Leslie Feist is Multitudes

I’m finally getting a chance to listen to the new Leslie Feist record, Multitudes.

I’ve long loved Feist, and her first two albums Let It Die and The Reminder are all-time classics in my house. Her songs were always simple, funny, romantic, relatable, and tragic to me.

Her early song “Brandy Alexander”, comparing her FWB to a rich, sweet cocktail made me want to try that cocktail for years, and by the time I had an opportunity I didn’t want to flood my system with all the lactose.

I must admit with each passing Feist album since The Reminder, I have listened less and less thoroughly as they’ve seemed more meditative and their themes less easy to understand.

Feist’s incredible keening voice is like no other, but it was always her funny, relatable songwriting that brought me back. The Fleet Foxes songwriting over the years always kept me coming back, but I always felt like Feist was slipping away from my understanding. The words of her songs never added up to something I’d return to.

Listening to Multitudes I am definitely enjoying it. Its songs are standing out more to me than the songs of Metals and Pleasure, but I’m not quite hearing anything I’d put on the “driving playlist” yet.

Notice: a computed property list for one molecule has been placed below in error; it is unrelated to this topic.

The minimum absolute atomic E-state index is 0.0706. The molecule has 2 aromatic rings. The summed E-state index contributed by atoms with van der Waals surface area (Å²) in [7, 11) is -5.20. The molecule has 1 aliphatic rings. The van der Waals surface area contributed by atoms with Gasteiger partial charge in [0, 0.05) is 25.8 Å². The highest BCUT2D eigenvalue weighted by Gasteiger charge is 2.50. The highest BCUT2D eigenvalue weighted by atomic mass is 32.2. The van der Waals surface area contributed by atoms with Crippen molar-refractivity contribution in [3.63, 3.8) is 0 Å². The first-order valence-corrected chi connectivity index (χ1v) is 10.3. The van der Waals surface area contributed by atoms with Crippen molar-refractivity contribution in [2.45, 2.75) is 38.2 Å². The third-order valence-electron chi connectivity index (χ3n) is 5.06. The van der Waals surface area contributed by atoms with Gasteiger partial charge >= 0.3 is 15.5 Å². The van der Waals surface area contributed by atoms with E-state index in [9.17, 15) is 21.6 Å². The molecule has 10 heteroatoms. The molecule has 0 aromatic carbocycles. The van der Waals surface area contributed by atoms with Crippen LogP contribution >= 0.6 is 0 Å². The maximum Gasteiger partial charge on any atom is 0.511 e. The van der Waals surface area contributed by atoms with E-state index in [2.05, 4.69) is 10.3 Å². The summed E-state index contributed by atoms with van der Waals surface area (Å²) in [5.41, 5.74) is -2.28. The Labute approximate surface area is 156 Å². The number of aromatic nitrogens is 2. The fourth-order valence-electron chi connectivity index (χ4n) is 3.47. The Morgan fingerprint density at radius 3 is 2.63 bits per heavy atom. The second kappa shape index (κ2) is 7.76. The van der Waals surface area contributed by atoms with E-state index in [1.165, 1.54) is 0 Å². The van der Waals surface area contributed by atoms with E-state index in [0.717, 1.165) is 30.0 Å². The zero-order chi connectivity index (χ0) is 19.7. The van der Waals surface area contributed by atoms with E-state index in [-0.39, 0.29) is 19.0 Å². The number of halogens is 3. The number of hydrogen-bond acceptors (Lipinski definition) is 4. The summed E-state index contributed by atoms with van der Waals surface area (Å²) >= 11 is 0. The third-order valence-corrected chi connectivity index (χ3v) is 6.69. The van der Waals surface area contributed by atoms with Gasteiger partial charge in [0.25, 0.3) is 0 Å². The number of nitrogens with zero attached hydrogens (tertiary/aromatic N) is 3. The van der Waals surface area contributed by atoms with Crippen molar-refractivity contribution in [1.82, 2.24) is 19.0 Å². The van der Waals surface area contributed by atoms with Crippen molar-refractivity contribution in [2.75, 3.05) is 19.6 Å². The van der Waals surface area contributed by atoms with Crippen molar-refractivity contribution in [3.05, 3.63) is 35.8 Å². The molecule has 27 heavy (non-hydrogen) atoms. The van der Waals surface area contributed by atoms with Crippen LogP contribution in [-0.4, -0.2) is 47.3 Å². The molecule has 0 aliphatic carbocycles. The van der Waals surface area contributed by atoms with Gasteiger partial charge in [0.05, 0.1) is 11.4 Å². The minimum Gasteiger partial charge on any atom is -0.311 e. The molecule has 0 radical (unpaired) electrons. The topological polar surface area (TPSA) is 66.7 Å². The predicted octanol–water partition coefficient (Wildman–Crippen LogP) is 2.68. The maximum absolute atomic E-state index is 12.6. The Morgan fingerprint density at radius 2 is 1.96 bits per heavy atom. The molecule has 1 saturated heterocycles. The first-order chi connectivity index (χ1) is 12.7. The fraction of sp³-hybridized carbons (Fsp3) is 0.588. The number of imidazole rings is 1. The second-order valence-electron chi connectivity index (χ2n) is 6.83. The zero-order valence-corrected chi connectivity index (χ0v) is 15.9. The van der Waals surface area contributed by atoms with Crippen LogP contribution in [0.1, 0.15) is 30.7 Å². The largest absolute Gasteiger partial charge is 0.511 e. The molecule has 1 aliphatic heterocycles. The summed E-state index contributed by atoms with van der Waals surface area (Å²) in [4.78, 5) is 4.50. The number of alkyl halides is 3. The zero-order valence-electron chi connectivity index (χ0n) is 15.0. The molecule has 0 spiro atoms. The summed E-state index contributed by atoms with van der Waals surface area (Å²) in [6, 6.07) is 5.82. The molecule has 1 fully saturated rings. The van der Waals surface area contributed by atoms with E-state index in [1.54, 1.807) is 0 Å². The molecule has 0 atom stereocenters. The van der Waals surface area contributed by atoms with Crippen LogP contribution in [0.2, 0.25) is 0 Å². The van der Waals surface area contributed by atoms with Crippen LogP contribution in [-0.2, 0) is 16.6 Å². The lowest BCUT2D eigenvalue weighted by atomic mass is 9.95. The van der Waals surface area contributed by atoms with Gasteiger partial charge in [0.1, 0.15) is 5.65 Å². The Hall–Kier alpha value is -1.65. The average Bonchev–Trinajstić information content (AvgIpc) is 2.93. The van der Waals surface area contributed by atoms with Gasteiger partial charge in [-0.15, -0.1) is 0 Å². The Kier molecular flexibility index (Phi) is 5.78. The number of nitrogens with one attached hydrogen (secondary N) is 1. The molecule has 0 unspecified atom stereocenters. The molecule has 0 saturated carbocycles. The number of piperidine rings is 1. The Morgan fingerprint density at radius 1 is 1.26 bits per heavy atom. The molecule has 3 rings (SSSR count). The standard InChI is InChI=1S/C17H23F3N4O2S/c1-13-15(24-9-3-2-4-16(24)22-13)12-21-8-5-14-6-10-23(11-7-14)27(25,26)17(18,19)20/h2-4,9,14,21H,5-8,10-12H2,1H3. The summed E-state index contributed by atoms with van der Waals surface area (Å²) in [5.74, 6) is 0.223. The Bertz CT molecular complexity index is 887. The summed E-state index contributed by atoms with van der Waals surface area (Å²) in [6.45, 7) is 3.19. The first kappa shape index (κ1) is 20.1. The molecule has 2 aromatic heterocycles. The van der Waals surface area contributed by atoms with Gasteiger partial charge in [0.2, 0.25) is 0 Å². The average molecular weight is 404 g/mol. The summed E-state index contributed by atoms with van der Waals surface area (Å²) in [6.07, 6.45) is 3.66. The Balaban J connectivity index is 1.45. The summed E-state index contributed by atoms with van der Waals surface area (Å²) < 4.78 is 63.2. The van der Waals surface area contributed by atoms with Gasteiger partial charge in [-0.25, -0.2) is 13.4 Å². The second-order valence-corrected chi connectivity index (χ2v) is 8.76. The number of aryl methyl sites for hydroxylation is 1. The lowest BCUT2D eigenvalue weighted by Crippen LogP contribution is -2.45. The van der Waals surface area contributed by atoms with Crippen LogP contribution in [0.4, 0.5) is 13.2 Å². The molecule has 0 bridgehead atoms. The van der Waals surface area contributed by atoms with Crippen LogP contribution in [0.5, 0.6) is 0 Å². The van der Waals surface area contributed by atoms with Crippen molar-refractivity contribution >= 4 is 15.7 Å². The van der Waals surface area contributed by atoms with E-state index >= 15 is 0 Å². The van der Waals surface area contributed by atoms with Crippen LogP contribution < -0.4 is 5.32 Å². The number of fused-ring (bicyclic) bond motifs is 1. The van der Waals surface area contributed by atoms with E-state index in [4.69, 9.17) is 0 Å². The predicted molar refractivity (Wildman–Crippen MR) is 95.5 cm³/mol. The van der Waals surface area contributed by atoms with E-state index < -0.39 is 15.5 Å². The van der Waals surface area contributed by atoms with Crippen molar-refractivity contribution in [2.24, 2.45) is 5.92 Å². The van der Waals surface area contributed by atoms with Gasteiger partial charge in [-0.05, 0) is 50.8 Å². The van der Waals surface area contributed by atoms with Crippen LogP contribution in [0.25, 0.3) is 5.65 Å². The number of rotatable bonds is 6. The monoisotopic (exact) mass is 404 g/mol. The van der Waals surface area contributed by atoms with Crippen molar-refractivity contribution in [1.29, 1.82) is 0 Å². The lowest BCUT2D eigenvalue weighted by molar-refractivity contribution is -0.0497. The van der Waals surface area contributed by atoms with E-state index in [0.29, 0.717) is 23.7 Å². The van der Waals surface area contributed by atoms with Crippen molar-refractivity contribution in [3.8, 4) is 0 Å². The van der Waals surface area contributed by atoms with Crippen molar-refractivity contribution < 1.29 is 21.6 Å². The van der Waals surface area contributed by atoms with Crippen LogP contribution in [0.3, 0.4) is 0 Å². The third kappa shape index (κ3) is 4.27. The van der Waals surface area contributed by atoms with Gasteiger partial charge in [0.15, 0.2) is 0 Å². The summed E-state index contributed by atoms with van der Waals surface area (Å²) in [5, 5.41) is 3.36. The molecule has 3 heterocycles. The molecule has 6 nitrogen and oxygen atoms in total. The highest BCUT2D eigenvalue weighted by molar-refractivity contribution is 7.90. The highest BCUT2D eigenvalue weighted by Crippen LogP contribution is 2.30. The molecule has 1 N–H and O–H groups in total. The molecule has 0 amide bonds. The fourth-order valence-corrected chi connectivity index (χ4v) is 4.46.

It’s definitely worth watching the two great music videos she’s put out in support of the album, especially “Hiding Out in the Open”, where she does some extremely clever green-screen trickery that gets more funny and inventive as the song goes on.

It’s not QUITE as awesome, but the video for “Borrow Trouble” is pretty great as well and has some similar psychedelic trickery and seems recorded in the same studio. The dancing and movements remind a person that she’s steeped in physical performance and once went by “Baby Lap Lap” when she toured with shock electroclash rapper Peaches and performed onstage with hand puppets.

Her “Multitudes Mini-Concert” doesn’t have quite as considered production, but still has a few clever visual ideas and is clearly performed in the same place:


this blog post is now over, thank you for reading.
as a reminder, it was called: Leslie Feist is Multitudes
it's categorized as: Albums, Reviews
link to it, please: Thursday, April 27th, 2023

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